The $40 billion memorandum of understanding (MoU) signed last month between Gazprom and the National Iranian Oil Company (NIOC) is a springboard to allow Russia and Iran to implement their long-standing plan to be the main players. in a global cartel for gas suppliers in the same mold as the Organization of the Petroleum Exporting Countries (OPEC) for oil suppliers. Based on the current Gulf Exporting Countries Forum (GECF), this ‘Gas OPEC’ would make it possible to coordinate an extraordinary proportion of the world’s gas reserves and control gas prices in the coming years. Occupying the number one and number two positions on the world’s largest gas reserves table, respectively, Russia with just under 48 trillion cubic meters (tcm) and Iran with almost 34 tcm, the two countries are in an ideal position. to do this.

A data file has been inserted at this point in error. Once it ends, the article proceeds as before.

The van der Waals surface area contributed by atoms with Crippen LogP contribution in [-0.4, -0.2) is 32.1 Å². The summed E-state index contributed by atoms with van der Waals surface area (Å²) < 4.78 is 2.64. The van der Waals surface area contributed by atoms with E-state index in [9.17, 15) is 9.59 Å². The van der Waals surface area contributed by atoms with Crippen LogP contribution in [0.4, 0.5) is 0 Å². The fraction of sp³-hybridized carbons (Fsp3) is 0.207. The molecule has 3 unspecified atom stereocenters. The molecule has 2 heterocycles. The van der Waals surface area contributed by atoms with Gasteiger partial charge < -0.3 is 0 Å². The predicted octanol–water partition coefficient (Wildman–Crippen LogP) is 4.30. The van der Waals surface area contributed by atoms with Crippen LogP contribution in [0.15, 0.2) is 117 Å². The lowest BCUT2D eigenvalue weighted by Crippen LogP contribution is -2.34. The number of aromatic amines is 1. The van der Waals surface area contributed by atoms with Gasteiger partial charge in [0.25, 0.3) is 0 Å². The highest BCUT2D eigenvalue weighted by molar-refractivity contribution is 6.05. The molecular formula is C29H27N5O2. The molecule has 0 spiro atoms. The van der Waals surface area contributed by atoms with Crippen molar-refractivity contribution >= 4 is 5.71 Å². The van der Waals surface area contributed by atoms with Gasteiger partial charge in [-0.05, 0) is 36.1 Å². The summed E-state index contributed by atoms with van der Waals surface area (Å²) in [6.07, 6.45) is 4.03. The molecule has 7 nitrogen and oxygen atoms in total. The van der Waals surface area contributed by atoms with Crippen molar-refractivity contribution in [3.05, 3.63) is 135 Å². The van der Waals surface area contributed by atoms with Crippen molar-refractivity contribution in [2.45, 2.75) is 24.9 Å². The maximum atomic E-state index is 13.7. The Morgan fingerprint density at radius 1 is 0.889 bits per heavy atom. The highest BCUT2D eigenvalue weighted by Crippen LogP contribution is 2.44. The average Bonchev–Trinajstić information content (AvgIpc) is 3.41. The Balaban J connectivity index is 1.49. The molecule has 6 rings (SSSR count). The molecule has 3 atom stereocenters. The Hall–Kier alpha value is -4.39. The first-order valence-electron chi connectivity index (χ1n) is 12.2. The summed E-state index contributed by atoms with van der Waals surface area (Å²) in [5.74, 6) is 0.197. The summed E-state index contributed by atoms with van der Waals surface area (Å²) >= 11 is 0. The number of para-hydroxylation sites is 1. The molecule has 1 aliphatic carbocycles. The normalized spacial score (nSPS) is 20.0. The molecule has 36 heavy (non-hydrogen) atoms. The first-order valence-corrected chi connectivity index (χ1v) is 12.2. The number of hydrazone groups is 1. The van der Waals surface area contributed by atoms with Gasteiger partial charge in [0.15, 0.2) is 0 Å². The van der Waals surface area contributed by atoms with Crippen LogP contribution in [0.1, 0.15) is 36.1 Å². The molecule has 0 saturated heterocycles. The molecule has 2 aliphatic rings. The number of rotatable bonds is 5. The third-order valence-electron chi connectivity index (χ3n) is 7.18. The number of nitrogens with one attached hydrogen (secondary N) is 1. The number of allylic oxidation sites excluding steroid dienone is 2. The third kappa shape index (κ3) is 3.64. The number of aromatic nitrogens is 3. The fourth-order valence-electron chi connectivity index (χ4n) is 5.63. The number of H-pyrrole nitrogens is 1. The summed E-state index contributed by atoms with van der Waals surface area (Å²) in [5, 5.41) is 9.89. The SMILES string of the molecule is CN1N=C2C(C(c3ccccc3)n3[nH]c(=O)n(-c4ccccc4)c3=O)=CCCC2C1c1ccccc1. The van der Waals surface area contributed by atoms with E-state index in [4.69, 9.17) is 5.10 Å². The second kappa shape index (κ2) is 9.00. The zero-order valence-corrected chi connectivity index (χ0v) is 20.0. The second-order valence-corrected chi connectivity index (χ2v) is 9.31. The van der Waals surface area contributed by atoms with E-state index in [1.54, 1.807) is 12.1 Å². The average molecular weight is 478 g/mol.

The Russia-Iran alliance, as evidenced in the most recent multifaceted memorandum of understanding between Gazprom and NIOC, wants to control most of the two key elements in the global supply matrix: gas supplied by land through pipelines and gas supplied by through ships on liquefied natural gas (LNG) – as possible. According to a statement last week by Hamid Hosseini, president of the Iranian Oil, Gas and Petrochemicals Exporters Union, in Tehran, after the Gazprom-NIOC memorandum of understanding was signed: “Now the Russians have come to the conclusion that the consumption of gas in the world will increase and the trend towards LNG consumption has increased and they alone are not capable of satisfying world demand, so there is no room left for gas competition [between Russia and Iran].” He added: “The winner of the Russia-Ukraine war is the United States, and it will capture the European market, so if Iran and Russia can reduce the influence of the United States in the oil, gas and product markets by working together, it will benefit both. countries”.